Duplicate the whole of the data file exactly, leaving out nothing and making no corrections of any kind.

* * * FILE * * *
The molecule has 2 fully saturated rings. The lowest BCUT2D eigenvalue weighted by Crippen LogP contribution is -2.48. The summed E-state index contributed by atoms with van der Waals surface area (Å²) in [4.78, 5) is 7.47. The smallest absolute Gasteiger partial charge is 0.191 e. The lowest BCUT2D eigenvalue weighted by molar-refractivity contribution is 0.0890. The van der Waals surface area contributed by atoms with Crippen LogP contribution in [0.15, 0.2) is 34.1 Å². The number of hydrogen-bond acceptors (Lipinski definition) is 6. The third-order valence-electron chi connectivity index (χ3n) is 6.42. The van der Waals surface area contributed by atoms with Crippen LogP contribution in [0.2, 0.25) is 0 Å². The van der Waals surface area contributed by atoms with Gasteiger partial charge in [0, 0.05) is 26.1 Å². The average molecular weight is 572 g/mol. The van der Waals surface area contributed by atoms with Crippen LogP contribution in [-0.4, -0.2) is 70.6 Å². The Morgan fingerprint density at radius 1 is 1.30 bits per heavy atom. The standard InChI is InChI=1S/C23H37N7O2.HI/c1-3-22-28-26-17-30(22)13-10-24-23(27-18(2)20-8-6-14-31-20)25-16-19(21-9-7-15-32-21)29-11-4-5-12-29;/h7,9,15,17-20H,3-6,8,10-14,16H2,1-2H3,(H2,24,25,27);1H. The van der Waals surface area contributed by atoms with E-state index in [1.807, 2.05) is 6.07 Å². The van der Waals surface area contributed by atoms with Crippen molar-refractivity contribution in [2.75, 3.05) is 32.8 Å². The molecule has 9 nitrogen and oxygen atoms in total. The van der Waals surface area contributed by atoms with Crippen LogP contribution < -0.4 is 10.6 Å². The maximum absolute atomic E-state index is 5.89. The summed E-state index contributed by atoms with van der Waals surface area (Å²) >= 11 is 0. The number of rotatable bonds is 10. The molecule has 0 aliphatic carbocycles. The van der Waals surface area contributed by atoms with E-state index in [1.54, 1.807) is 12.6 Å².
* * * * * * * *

The molecule has 2 fully saturated rings. The lowest BCUT2D eigenvalue weighted by Crippen LogP contribution is -2.48. The summed E-state index contributed by atoms with van der Waals surface area (Å²) in [4.78, 5) is 7.47. The smallest absolute Gasteiger partial charge is 0.191 e. The lowest BCUT2D eigenvalue weighted by molar-refractivity contribution is 0.0890. The van der Waals surface area contributed by atoms with Crippen LogP contribution in [0.15, 0.2) is 34.1 Å². The number of hydrogen-bond acceptors (Lipinski definition) is 6. The third-order valence-electron chi connectivity index (χ3n) is 6.42. The van der Waals surface area contributed by atoms with Crippen LogP contribution in [0.2, 0.25) is 0 Å². The van der Waals surface area contributed by atoms with Gasteiger partial charge in [0, 0.05) is 26.1 Å². The average molecular weight is 572 g/mol. The van der Waals surface area contributed by atoms with Crippen LogP contribution in [-0.4, -0.2) is 70.6 Å². The Morgan fingerprint density at radius 1 is 1.30 bits per heavy atom. The standard InChI is InChI=1S/C23H37N7O2.HI/c1-3-22-28-26-17-30(22)13-10-24-23(27-18(2)20-8-6-14-31-20)25-16-19(21-9-7-15-32-21)29-11-4-5-12-29;/h7,9,15,17-20H,3-6,8,10-14,16H2,1-2H3,(H2,24,25,27);1H. The van der Waals surface area contributed by atoms with E-state index in [1.807, 2.05) is 6.07 Å². The van der Waals surface area contributed by atoms with Crippen molar-refractivity contribution in [2.75, 3.05) is 32.8 Å². The molecule has 9 nitrogen and oxygen atoms in total. The van der Waals surface area contributed by atoms with Crippen LogP contribution < -0.4 is 10.6 Å². The maximum absolute atomic E-state index is 5.89. The summed E-state index contributed by atoms with van der Waals surface area (Å²) >= 11 is 0. The number of rotatable bonds is 10. The molecule has 0 aliphatic carbocycles. The van der Waals surface area contributed by atoms with E-state index in [1.54, 1.807) is 12.6 Å².